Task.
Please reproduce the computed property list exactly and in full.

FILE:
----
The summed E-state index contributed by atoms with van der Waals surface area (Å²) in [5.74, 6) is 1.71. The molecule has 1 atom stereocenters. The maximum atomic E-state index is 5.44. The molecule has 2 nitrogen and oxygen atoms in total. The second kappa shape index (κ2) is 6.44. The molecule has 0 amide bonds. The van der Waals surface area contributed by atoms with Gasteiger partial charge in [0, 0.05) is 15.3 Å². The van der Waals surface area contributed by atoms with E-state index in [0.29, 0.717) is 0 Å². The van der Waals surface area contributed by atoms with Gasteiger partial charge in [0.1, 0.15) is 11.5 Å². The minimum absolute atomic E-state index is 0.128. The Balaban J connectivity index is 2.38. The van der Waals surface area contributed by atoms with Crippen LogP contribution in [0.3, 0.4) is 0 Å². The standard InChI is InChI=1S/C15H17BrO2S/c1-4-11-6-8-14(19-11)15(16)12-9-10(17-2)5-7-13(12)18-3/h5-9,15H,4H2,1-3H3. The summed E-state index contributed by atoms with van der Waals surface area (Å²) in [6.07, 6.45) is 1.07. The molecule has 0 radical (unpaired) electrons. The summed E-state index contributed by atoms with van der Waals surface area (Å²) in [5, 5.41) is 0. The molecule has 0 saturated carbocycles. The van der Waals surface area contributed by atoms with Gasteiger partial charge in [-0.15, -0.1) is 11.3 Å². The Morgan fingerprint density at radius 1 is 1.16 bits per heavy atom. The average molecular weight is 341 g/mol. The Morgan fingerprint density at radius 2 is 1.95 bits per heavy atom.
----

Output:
The summed E-state index contributed by atoms with van der Waals surface area (Å²) in [5.74, 6) is 1.71. The molecule has 1 atom stereocenters. The maximum atomic E-state index is 5.44. The molecule has 2 nitrogen and oxygen atoms in total. The second kappa shape index (κ2) is 6.44. The molecule has 0 amide bonds. The van der Waals surface area contributed by atoms with Gasteiger partial charge in [0, 0.05) is 15.3 Å². The van der Waals surface area contributed by atoms with E-state index in [0.29, 0.717) is 0 Å². The van der Waals surface area contributed by atoms with Gasteiger partial charge in [0.1, 0.15) is 11.5 Å². The minimum absolute atomic E-state index is 0.128. The Balaban J connectivity index is 2.38. The van der Waals surface area contributed by atoms with Crippen LogP contribution in [0.3, 0.4) is 0 Å². The standard InChI is InChI=1S/C15H17BrO2S/c1-4-11-6-8-14(19-11)15(16)12-9-10(17-2)5-7-13(12)18-3/h5-9,15H,4H2,1-3H3. The summed E-state index contributed by atoms with van der Waals surface area (Å²) in [6.07, 6.45) is 1.07. The molecule has 0 radical (unpaired) electrons. The summed E-state index contributed by atoms with van der Waals surface area (Å²) in [5, 5.41) is 0. The molecule has 0 saturated carbocycles. The van der Waals surface area contributed by atoms with Gasteiger partial charge in [-0.15, -0.1) is 11.3 Å². The Morgan fingerprint density at radius 1 is 1.16 bits per heavy atom. The average molecular weight is 341 g/mol. The Morgan fingerprint density at radius 2 is 1.95 bits per heavy atom.